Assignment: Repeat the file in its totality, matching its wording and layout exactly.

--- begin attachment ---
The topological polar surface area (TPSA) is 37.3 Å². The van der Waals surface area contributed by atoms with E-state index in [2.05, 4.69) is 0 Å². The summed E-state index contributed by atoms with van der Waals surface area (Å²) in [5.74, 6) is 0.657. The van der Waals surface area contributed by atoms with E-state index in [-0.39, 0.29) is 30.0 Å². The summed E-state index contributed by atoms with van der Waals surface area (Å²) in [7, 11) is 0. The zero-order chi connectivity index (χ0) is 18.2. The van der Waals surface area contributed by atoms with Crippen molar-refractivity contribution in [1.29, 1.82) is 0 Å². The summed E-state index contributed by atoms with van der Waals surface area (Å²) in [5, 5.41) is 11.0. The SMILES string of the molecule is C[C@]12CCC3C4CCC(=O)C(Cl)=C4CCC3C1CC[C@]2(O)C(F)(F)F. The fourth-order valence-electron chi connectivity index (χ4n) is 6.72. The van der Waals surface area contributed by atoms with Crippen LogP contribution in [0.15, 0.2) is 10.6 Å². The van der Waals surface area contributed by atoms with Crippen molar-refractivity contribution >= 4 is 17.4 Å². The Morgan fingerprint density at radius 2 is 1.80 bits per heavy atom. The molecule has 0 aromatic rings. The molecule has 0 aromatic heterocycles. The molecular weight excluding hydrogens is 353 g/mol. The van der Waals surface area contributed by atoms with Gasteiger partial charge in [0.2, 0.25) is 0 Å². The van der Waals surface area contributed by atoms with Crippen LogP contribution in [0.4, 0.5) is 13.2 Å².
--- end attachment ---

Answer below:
The topological polar surface area (TPSA) is 37.3 Å². The van der Waals surface area contributed by atoms with E-state index in [2.05, 4.69) is 0 Å². The summed E-state index contributed by atoms with van der Waals surface area (Å²) in [5.74, 6) is 0.657. The van der Waals surface area contributed by atoms with E-state index in [-0.39, 0.29) is 30.0 Å². The summed E-state index contributed by atoms with van der Waals surface area (Å²) in [7, 11) is 0. The zero-order chi connectivity index (χ0) is 18.2. The van der Waals surface area contributed by atoms with Crippen molar-refractivity contribution in [1.29, 1.82) is 0 Å². The summed E-state index contributed by atoms with van der Waals surface area (Å²) in [5, 5.41) is 11.0. The SMILES string of the molecule is C[C@]12CCC3C4CCC(=O)C(Cl)=C4CCC3C1CC[C@]2(O)C(F)(F)F. The fourth-order valence-electron chi connectivity index (χ4n) is 6.72. The van der Waals surface area contributed by atoms with Crippen LogP contribution in [0.15, 0.2) is 10.6 Å². The van der Waals surface area contributed by atoms with Crippen molar-refractivity contribution >= 4 is 17.4 Å². The Morgan fingerprint density at radius 2 is 1.80 bits per heavy atom. The molecule has 0 aromatic rings. The molecule has 0 aromatic heterocycles. The molecular weight excluding hydrogens is 353 g/mol. The van der Waals surface area contributed by atoms with Gasteiger partial charge in [0.2, 0.25) is 0 Å². The van der Waals surface area contributed by atoms with Crippen LogP contribution in [0.4, 0.5) is 13.2 Å².